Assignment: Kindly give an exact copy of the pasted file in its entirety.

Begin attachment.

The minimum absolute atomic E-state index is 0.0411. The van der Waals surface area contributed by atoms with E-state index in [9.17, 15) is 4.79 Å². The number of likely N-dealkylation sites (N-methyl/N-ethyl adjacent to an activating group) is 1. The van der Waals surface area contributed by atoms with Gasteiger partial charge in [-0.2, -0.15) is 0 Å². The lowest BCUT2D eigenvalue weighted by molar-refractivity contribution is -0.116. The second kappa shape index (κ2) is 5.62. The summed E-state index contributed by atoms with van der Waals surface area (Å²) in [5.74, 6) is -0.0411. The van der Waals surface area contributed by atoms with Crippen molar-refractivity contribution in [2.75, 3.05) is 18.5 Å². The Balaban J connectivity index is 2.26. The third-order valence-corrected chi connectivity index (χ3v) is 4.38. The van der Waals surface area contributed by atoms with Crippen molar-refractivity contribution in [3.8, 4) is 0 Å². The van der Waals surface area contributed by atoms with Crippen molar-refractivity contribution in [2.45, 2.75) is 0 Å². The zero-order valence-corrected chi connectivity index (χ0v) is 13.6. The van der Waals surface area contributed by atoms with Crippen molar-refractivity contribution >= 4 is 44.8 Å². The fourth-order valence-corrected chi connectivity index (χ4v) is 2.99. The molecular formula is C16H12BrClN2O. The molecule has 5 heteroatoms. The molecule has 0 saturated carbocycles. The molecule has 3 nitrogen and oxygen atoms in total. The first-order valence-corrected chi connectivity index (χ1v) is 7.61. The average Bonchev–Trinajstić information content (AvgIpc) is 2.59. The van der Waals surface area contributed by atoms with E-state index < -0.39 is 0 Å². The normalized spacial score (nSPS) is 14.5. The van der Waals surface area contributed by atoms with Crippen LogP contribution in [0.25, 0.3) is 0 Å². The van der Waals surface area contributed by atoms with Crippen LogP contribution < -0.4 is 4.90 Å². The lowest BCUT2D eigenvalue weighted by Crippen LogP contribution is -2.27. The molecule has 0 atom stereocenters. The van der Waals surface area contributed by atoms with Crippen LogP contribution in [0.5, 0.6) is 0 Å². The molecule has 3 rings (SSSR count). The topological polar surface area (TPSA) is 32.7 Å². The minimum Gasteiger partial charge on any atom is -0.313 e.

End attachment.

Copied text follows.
The minimum absolute atomic E-state index is 0.0411. The van der Waals surface area contributed by atoms with E-state index in [9.17, 15) is 4.79 Å². The number of likely N-dealkylation sites (N-methyl/N-ethyl adjacent to an activating group) is 1. The van der Waals surface area contributed by atoms with Gasteiger partial charge in [-0.2, -0.15) is 0 Å². The lowest BCUT2D eigenvalue weighted by molar-refractivity contribution is -0.116. The second kappa shape index (κ2) is 5.62. The summed E-state index contributed by atoms with van der Waals surface area (Å²) in [5.74, 6) is -0.0411. The van der Waals surface area contributed by atoms with Crippen molar-refractivity contribution in [2.75, 3.05) is 18.5 Å². The Balaban J connectivity index is 2.26. The third-order valence-corrected chi connectivity index (χ3v) is 4.38. The van der Waals surface area contributed by atoms with Crippen molar-refractivity contribution in [3.8, 4) is 0 Å². The van der Waals surface area contributed by atoms with Crippen molar-refractivity contribution in [2.45, 2.75) is 0 Å². The zero-order valence-corrected chi connectivity index (χ0v) is 13.6. The van der Waals surface area contributed by atoms with Crippen molar-refractivity contribution >= 4 is 44.8 Å². The fourth-order valence-corrected chi connectivity index (χ4v) is 2.99. The molecular formula is C16H12BrClN2O. The molecule has 5 heteroatoms. The molecule has 0 saturated carbocycles. The molecule has 3 nitrogen and oxygen atoms in total. The first-order valence-corrected chi connectivity index (χ1v) is 7.61. The average Bonchev–Trinajstić information content (AvgIpc) is 2.59. The van der Waals surface area contributed by atoms with E-state index < -0.39 is 0 Å². The normalized spacial score (nSPS) is 14.5. The van der Waals surface area contributed by atoms with Crippen LogP contribution in [0.25, 0.3) is 0 Å². The van der Waals surface area contributed by atoms with Crippen LogP contribution < -0.4 is 4.90 Å². The lowest BCUT2D eigenvalue weighted by Crippen LogP contribution is -2.27. The molecule has 0 atom stereocenters. The van der Waals surface area contributed by atoms with Crippen LogP contribution in [0.5, 0.6) is 0 Å². The molecule has 3 rings (SSSR count). The topological polar surface area (TPSA) is 32.7 Å². The minimum Gasteiger partial charge on any atom is -0.313 e.